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Orbital Tracking Information

How does the live data from the International Space Station get into my Web browser?

Computers at Johnson Space Center in Houston, Texas,receive International Space Station telemetry data via satellite downlink, process the data and make it available through the Information Sharing Protocol (ISP). The Advanced International Space Station Tracking Monitor uses ISPresso, a Java version of the ISP client library which allows Java-enabled browsers to tap directly into ISP telemetry streams. Using ISPresso, your browser will receive the ISP data directly from the ISP stream delivered to the Human Space Flight Web server from the Mission Control Center.

What information can I get from the tracking monitor?

(A) The map of the world.

(B) The International Space Station; the center represents its current latitude/longitude.

(C) The blue line tracks the International Space Station's path over the ground.

(D) The red circle around the International Space Station represents its horizon -- the area on the ground from which the orbiter is visible.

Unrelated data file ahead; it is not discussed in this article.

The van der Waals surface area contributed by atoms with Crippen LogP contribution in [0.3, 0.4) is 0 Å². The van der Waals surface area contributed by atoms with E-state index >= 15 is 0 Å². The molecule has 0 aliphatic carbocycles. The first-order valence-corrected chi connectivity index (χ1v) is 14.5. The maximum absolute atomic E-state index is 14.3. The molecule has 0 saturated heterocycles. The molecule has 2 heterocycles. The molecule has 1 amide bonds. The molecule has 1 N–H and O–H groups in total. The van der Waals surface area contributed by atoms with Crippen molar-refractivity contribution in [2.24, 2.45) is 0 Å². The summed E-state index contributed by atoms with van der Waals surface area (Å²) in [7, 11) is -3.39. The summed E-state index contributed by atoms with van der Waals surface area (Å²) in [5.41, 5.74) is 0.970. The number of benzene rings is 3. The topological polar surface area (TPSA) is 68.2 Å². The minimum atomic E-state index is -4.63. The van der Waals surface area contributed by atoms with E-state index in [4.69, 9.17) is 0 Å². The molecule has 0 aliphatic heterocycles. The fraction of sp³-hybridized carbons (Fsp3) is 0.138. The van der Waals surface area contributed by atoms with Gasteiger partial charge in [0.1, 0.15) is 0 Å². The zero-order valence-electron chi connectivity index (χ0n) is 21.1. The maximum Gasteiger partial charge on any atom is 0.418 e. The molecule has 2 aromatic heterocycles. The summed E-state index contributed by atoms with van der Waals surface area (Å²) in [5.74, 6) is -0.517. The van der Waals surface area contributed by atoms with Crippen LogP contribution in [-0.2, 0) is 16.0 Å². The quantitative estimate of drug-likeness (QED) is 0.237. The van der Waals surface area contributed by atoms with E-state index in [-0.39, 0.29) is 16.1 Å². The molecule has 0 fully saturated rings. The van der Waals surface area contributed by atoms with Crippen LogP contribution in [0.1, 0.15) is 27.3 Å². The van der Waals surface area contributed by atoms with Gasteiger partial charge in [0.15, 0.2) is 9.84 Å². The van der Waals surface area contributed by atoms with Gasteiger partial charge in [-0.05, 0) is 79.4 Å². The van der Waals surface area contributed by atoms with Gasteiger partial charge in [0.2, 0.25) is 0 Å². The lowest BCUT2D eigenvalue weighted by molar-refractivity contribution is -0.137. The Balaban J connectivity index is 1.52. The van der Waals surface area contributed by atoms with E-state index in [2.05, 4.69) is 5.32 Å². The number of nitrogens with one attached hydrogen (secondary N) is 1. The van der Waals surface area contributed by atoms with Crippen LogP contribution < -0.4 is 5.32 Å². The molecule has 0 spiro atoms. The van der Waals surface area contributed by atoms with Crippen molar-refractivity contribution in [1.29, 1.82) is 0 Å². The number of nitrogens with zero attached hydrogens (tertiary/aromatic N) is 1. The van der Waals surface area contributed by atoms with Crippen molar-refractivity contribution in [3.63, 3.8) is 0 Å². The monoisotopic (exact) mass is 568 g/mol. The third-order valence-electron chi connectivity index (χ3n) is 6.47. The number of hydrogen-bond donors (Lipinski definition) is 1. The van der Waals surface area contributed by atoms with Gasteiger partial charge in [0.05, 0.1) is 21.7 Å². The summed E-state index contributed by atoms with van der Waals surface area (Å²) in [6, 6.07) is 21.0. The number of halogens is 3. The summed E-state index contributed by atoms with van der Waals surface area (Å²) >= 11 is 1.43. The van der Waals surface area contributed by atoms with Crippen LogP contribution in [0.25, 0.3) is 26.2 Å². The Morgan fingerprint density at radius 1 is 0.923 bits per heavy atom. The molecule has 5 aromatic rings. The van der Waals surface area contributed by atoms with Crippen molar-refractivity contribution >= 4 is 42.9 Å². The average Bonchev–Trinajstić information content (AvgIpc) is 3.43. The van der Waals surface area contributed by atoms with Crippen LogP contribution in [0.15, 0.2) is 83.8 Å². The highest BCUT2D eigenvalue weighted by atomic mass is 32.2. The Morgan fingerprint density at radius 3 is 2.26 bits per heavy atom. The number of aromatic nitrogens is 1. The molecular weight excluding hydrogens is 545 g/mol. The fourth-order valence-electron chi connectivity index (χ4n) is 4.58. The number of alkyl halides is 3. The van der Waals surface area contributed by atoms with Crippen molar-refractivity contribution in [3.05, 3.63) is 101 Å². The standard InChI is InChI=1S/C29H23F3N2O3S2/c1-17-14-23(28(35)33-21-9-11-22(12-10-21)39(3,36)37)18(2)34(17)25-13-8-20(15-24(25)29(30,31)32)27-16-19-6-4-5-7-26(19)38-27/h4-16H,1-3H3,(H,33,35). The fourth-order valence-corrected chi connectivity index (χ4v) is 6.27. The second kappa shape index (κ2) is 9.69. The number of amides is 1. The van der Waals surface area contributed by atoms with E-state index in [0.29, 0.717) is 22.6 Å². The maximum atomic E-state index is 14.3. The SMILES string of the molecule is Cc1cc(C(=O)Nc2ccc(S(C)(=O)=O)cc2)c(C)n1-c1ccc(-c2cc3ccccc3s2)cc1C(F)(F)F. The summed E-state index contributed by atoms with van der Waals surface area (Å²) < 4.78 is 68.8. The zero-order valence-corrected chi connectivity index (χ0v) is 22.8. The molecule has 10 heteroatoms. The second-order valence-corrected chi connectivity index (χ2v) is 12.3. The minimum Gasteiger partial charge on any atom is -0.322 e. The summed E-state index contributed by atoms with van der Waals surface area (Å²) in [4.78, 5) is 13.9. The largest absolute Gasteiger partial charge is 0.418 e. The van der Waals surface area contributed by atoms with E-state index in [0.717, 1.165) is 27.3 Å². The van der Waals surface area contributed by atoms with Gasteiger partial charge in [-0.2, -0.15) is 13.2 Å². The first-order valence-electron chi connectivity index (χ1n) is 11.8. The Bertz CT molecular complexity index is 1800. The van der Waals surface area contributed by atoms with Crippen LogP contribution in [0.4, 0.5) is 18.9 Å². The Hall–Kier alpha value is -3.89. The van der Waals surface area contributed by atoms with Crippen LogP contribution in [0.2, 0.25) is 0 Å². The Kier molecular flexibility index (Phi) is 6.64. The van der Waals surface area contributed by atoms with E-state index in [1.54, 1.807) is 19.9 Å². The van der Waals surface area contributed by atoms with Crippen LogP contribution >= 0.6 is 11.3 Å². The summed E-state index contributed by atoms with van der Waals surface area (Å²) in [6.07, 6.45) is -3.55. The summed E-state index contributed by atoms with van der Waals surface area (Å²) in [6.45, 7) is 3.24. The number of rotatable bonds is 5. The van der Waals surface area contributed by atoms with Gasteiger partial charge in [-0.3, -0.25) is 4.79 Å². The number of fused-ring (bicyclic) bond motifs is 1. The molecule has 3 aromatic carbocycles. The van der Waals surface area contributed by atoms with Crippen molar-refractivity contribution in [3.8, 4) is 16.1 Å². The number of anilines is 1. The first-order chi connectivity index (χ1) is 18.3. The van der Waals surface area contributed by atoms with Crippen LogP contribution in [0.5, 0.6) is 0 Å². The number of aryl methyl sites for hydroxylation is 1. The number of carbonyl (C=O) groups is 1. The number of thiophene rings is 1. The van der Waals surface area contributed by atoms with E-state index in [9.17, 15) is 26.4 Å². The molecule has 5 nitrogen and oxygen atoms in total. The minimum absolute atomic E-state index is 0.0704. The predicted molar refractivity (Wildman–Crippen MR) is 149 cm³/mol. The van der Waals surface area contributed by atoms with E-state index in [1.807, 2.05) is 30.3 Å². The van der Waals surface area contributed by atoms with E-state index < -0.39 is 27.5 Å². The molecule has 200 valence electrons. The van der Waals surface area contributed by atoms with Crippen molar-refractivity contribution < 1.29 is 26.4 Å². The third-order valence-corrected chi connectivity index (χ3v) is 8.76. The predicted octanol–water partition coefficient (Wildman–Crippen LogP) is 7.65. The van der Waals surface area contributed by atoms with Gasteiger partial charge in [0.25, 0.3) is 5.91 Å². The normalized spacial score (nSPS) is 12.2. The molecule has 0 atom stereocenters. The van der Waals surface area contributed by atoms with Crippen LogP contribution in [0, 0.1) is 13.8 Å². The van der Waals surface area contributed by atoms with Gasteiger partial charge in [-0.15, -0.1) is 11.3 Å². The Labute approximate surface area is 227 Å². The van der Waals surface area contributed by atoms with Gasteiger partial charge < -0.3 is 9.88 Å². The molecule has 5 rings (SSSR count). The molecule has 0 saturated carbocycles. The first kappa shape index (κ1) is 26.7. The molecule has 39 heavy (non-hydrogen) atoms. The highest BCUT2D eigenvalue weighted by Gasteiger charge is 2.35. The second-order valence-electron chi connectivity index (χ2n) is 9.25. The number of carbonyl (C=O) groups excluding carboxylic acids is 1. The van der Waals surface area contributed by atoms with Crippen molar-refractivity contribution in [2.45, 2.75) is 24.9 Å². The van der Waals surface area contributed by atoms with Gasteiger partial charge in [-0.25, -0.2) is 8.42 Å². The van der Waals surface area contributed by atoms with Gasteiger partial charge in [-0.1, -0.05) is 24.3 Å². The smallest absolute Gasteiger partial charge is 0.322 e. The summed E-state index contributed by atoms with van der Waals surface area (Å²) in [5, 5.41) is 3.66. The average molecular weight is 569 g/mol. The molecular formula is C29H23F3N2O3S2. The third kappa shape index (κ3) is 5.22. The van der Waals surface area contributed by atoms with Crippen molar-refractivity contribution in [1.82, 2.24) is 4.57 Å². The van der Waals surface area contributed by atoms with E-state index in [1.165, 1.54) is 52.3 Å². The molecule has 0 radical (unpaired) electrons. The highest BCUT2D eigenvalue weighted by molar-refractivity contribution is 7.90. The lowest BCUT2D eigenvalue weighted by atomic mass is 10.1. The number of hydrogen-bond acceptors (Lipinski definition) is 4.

(E) Header Information:
GMT and Houston and Moscow times are displayed in DAYS/HOURS:MIN:SEC format.

(F) Footer Information:
The footer contains information about the vehicles. Parameters include latitude, longitude, phase, signal, altitude, speed, roll, pitch, yaw, temperature, humidity and air pressure. Also included is a Zoom feature.
This feature can be toggled on (+) or off (-). Turning this feature on will open a window that shows a view of the selected vehicle over a zoomed, detailed view of the Earth (mountains, rivers, etc.)

(G) The yellow ball represents the Sun's zenith (high noon on Earth).

Note: The Orbital Tracking Application also provides location data on the space shuttle during missions.

Note: There may be times when our connection to the data from the Mission Control Center is temporarily lost, and we are unable to display the location of one or more of the vehicles. This loss of connection is usually infrequent and short-lived, so if this occurs, please wait a few minutes for the signal to be regained, and the vehicle(s) should show up on the display again.

Curator: Kim Dismukes | Responsible NASA Official: John Ira Petty | Updated: 04/26/2003
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